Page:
(Plain Press, October 2017) The number of newly available high quality pre-kindergarten education slots available in Invest in Children’s Universal Pre-K (UPK) program more than doubled this year with the addition of 2,600 new slots. At a September 12 press conference at Horizon Education Centers- Market Square Pre-Kindergarten Site, Cuyahoga County Executive Armond Budish touted the expansion of the program, which will now serve 4,600 children. “It is my goal to give all our children a great start in life, with a high-quality pre-kindergarten education,” said Budish.
Budish noted that when children come to kindergarten not prepared, the cost to get them caught up is higher, and some never catch up.
Brad Sellers, Mayor of Warrensville Heights, said, “Can you make it if you don’t go to preschool? The answer is ‘yes’, but it will be harder,” said Sellers.
Invest in Children, a public/private partnership dedicated to the needs of young children from prenatal to kindergarten, in all, secured $22.8 million to fund the expansion of the Universal Pre-Kindergarten (UPK) program. Ten million of that amount, came from Cuyahoga County budget passed by Cuyahoga County Council, and $12.8 million came from a fundraising effort led by Budish and Paul Clark of PNC Bank, co-chair of the Invest in Children Universal Pre-Kindergarten Partnership Committee.
Paul Clark, PNC Bank Regional President, stressed the importance of 3 and 4 year olds getting the best start in life. He said an investment in these children is an investment in the citizens and the workforce of the future.
David Smith, Executive Director of Horizon Education Centers, said participation in the Invest in Children UPK program allows Horizon Education Centers to offer scholarships to children with family income from 200%-400% of the federal poverty level. He said families with income over 200% of the federal poverty line lose all state assistance.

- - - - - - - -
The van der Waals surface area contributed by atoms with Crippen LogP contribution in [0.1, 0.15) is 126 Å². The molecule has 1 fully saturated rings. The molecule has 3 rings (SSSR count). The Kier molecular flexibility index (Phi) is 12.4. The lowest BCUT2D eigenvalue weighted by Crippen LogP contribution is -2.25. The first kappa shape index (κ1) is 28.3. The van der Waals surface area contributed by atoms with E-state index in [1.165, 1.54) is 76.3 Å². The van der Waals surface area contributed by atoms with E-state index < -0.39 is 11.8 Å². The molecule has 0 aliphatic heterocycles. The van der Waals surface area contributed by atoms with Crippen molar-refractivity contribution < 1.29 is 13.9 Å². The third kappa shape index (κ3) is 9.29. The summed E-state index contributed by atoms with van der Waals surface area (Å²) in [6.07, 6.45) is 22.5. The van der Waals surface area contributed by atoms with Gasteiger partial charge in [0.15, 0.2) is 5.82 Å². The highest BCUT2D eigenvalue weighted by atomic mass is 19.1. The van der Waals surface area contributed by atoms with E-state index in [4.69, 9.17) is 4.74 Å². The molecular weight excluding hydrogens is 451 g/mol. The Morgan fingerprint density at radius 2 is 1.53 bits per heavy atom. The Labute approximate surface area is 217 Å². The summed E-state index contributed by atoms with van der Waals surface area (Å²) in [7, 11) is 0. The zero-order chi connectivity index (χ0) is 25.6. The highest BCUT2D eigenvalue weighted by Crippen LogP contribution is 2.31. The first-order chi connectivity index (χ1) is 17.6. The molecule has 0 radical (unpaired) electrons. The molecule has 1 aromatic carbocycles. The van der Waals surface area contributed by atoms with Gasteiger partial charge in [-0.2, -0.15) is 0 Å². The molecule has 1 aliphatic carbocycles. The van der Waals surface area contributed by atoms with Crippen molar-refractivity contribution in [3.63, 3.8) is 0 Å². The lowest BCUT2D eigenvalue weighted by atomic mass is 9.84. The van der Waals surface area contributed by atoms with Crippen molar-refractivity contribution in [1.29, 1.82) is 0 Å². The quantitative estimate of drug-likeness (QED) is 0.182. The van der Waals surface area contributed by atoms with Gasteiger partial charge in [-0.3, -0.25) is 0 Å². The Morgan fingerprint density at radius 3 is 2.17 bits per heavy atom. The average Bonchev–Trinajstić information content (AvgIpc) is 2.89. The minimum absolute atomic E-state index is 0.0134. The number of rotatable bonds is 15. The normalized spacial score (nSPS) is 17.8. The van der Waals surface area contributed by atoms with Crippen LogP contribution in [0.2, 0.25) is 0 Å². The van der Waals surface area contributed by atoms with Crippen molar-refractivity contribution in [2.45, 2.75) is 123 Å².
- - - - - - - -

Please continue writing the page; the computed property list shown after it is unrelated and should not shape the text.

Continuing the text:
Smith also noted that the state funding for pre-kindergarten is not enough to provide a high-quality program. He said funding from UPK allows pre-kindergarten programs to have an extra person in the classroom, offer high quality curriculum, and provide professional development opportunities for staff.
Costs for pre-kindergarten programs range from $7,000 to $9,000 per year. Tuition assistance generally covers up to 1/3 of the cost of tuition. Invest in Children says it has added some enhancements to the program this year and now can offer families with income under 200% of the federal poverty level tuition assistance equaling half the annual fee to attend preschool.
As part of the expansion, the Invest in Children UPK program added 37 new preschool sites. “The expansion of UPK is a critical step towards increasing kindergarten readiness in Cuyahoga County, and is especially important in Cleveland where we have set a goal of every 3- and 4-year old child having access to high-quality preschool,” said Eric Gordon, CEO of the Cleveland Metropolitan School District. “We know UPK produces great results for children and we are thrilled that eighteen new preschool sites were selected in Cleveland as part of the expansion.”
The City of Cleveland has its own program for preschool programs called Pre4CLE. An article, in the September Plain Press by M. Yesenia Summers titled “Executive Director Katie Kelly offers update on Pre4CLE program,” indicates Pre4CLE lists 5,389 high quality preschool seats.
Michelle Connavino, Operations & Outreach Specialist for Pre4CLE, says there is an overlap between the two programs (UPK and Pre4CLE) with many preschools being in both programs. Speaking of the overlap between the two programs, Connavino says, “In Cleveland, there are 2,799 UPK seats. That is the number of UPK seats available; we will not know until mid-late October how many of those seats are full.”
Connavino said there is an application process for programs to become part of UPK, and Pre4CLE is working to move more Cleveland preschool programs to become part of UPK.
Both programs have a way to go to reach their goal of having all 3 and 4 year olds participating in a high-quality pre-kindergarten program. When asked about the number of children the programs would have to serve to reach that goal, Budish said there are about 20,000 children in families in Cuyahoga County that most need help – children from families with income less than 300% of the federal poverty rate. With prekindergarten costs ranging up to $9,000 per child, it will take substantial increases in funding to reach the goal of Universal Pre-Kindergarten in Cuyahoga County.
Editor’s Note: Invest In Children Universal Pre-Kindergarten Sites on the West Side of Cleveland include: Gordon Square (The Centers), 5209 Detroit; Riverside Head Start, 17800 Parkmount; Garfield Elementary, 3800 W. 140; Horizon Child Development Center, 2285 Columbus Road; Tremont Montessori School, 2409 W. 10; St. Ignatius Head Start, 10205 Lorain Ave; Puritas Head Start, 14402 Puritas; Horizon Education Centers – Market Square, 2500 W. 25th; Merrick House Settlement, 1050 Starkweather; Clark Elementary School, 5550 Clark Ave; Willard Head Start, 2220 W. 95th; Horizon Education Centers – Old Brooklyn, 4142 Pearl Road; Salvation Army Ohio City Preschool, 4402 Clark Avenue; and William Cullen Bryant Elementary School, 3121 Oak Park Ave.